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Lynching: The New Normal in India

Sanhita Saikia
(Sanhita Saikia is a freelance journalist based in New Jersey,
USA and may be reached at sanhitasaikia@yahoo.com)

India is globally known as the country of non-violence and spirituality. The legacies of Emperor Ashoka, Gautam Buddha, Mahatma Gandhi, and many others have left an imprint on the way India seeks to carry itself on the world stage and also how the rest of the world perceives it. Many seekers of wisdom and inner peace make their way to India, hoping to find a path to spirituality and enlightenment.

With this overarching image of peace and an aversion to violent ways lies the contradiction of rampant everyday violence within our society. One would expect a country that has given the world ahimsa and yoga to also be at peace with itself. Unfortunately that is not the case today. We claim to be civilized on one hand, touching the zenith through modernity, yet our actions time and time again prove how primitive we are.

Mobs are taking over civic spaces in India. The use of violence to resolve an issue is never too distant from most spheres of everyday life. Public lynching, a barbaric form of political expression and moral policing, seems to have become the new normal in India. Narratives of heart-wrenching horror have gripped the nation, as Indians kill Indians in some of the most grotesque mob violence ever recorded in total disregard for the law. Horrific images and reports and video clips of people being tortured or dying terrible deaths are surfacing every week across the country.

The recent bone-chilling lynching of two young men in Assam is both sad and terrifying. This incident exhibits how our humanity has taken a diabolical turn. In striking similarity to the incidents of mob lynching in Tamil Nadu and Andhra Pradesh, an angry mob recently lynched two youths from Guwahati to death in a remote area in the Karbi Anglong district of Assam on suspicion of being child kidnappers. One of the attackers recorded the entire act of barbarism and circulated in social media where one of the youth was pleading before the murderers that he was an Assamese and from Guwahati.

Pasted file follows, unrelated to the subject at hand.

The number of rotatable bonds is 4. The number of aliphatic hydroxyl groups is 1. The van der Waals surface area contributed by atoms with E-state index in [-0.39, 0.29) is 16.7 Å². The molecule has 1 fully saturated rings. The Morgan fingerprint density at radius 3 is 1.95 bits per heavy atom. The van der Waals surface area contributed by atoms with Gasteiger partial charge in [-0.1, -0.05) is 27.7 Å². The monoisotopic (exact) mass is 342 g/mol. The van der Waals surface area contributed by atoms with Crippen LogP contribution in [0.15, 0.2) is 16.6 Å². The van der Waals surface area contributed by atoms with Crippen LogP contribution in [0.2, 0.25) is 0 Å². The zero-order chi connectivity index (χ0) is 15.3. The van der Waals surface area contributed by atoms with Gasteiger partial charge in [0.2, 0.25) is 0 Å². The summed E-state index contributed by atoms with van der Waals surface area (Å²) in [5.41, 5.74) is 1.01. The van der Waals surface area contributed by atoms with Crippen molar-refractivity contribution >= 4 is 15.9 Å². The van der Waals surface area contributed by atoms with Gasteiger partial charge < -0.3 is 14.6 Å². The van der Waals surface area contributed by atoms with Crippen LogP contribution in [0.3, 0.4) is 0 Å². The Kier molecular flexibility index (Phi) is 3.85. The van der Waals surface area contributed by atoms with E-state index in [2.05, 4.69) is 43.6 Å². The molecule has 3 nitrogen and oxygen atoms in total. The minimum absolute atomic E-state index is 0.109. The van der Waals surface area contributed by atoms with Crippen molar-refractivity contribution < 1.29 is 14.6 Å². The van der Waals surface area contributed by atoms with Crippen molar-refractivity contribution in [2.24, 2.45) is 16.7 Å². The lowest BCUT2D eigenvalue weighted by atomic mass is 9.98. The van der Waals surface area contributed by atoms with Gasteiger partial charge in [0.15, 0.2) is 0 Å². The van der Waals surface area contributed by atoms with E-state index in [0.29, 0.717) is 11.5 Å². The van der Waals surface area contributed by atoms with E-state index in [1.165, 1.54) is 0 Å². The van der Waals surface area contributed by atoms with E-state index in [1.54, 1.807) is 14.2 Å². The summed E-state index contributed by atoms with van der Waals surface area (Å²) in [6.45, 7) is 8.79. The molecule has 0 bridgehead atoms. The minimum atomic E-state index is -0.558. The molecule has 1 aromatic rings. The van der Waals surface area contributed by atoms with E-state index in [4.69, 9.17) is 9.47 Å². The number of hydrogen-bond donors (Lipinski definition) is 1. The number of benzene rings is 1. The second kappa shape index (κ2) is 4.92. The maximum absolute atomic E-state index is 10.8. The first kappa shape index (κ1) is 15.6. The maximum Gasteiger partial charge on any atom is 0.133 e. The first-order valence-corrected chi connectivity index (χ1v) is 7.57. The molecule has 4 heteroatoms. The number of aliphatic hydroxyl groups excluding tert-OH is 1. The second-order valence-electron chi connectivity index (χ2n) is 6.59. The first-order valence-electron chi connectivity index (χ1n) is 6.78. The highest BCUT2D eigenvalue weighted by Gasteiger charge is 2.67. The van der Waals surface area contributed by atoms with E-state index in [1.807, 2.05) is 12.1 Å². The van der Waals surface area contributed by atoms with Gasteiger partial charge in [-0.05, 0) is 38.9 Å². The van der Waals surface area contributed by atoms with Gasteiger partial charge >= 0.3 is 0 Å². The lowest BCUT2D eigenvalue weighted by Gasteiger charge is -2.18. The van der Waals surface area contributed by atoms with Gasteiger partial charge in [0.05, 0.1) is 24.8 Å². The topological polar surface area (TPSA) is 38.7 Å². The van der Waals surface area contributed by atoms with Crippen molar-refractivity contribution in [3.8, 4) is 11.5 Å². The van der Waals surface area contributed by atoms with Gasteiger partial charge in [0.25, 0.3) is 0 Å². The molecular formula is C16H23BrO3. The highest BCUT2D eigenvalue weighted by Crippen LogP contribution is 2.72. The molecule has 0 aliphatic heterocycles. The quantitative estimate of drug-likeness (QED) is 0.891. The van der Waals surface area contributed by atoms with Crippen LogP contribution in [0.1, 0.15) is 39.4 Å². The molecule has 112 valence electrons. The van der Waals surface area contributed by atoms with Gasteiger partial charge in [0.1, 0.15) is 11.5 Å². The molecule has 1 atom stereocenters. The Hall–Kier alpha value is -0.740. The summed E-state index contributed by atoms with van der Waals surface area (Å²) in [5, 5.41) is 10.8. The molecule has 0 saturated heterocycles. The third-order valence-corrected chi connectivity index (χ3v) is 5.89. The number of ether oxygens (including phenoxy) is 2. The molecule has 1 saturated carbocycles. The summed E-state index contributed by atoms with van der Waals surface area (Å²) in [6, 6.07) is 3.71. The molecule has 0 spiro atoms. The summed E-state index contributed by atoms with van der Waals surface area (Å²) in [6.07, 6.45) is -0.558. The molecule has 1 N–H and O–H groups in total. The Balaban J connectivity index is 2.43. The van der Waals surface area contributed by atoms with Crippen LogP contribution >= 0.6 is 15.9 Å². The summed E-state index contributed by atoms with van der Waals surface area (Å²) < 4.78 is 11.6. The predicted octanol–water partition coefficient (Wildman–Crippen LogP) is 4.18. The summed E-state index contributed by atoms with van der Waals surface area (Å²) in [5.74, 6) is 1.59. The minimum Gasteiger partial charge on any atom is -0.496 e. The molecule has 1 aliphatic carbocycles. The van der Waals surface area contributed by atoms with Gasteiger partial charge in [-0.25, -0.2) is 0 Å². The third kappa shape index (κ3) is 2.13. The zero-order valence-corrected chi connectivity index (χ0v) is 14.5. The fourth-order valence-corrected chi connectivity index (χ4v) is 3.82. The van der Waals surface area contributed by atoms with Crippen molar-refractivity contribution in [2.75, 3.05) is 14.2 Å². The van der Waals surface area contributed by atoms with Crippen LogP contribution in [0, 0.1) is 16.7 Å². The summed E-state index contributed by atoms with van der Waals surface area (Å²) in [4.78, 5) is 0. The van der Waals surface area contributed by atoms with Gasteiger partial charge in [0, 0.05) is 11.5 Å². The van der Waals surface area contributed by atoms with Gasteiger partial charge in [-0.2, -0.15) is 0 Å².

It is beyond incomprehensible how these two innocent men met such a brutal death in their own homeland. They were killed by the failure of the system, rising of fake news in social media, a growing deficit of humanity and empathy, and the barbaric mindset of mob mentality. Lynching is an act of unspeakable horror. There is an absolute asymmetry of power. It is a mob versus an individual, who is often defenceless and begging for life. One of the most stinging descriptions of the dangers of mob violence was Mark Twain’s response to a racial lynching in Missouri in 1901. He saw in it the danger of America turning into “The United States of Lyncherdom”. The secular republic of India, more than a century later, appears to be amidst the shadow of a similar fear.

Lynchings and hate crimes in modern India are following a disturbing new trend which resembles the lynching of black Americans in the late nineteenth century and early twentieth century US. During 1880-1930, thousands of black Americans were lynched by white Americans on fictitious accusations of raping white women or stealing cattle. The victims were killed in most horrific ways to inflict maximum pain and suffering. The dispersed body parts of the victims were collected by the attackers as trophies.

In the 21st century India, the perpetrators don’t collect the body parts of the lynched victims but they film the horror on their smartphones and upload it onto social media. There are several videos of such attacks being circulated in the social media by the attackers themselves. While sharing the horrific videos, the attackers neither have remorse for committing such an inhuman act of violence nor do they fear the law of the land. Rather, they feel proud of their horrendous act and want to keep the memory of the event alive.

Lynchings are a reproduction of supremacy. Photographs of the dead being circulated are less about the victims. It’s a visual symbol of majoritarian power asserting itself. The delivery of justice in India is very tenuous. Inefficient policing combined with an over-burdened judiciary makes it easy for people to take matters in their own hands and get away with it. India is slipping beyond the pale. It is unfathomable that the ancient Hindu horror at the taking of life, any life, the very same doctrine of ahimsa, or non-violence, that governed the beliefs of men like Mahatma Gandhi and Gautam Buddha, should in our time be used as a justification for murder.

The culture of collective murders as a social phenomenon is moving from the margins to the mainstream. Now lynching is becoming ubiquitous. It can happen anywhere, anytime. It is appalling how normal people turn into beasts when part of an angry crowd. Every act of violence that we tolerate without protest, brings it a step closer to our doorstep.

The recent spate of lynchings in our country is beyond comprehension. These cold-blooded murders have left us aghast, stirred our souls and made us wonder whether it is the new normal. A failure to recognize this new form of violence in India and call it out not only absolves us from introspecting the rot in our society, but more damningly precludes us from moving forward to resolve it.

About the author

Ankur Kalita

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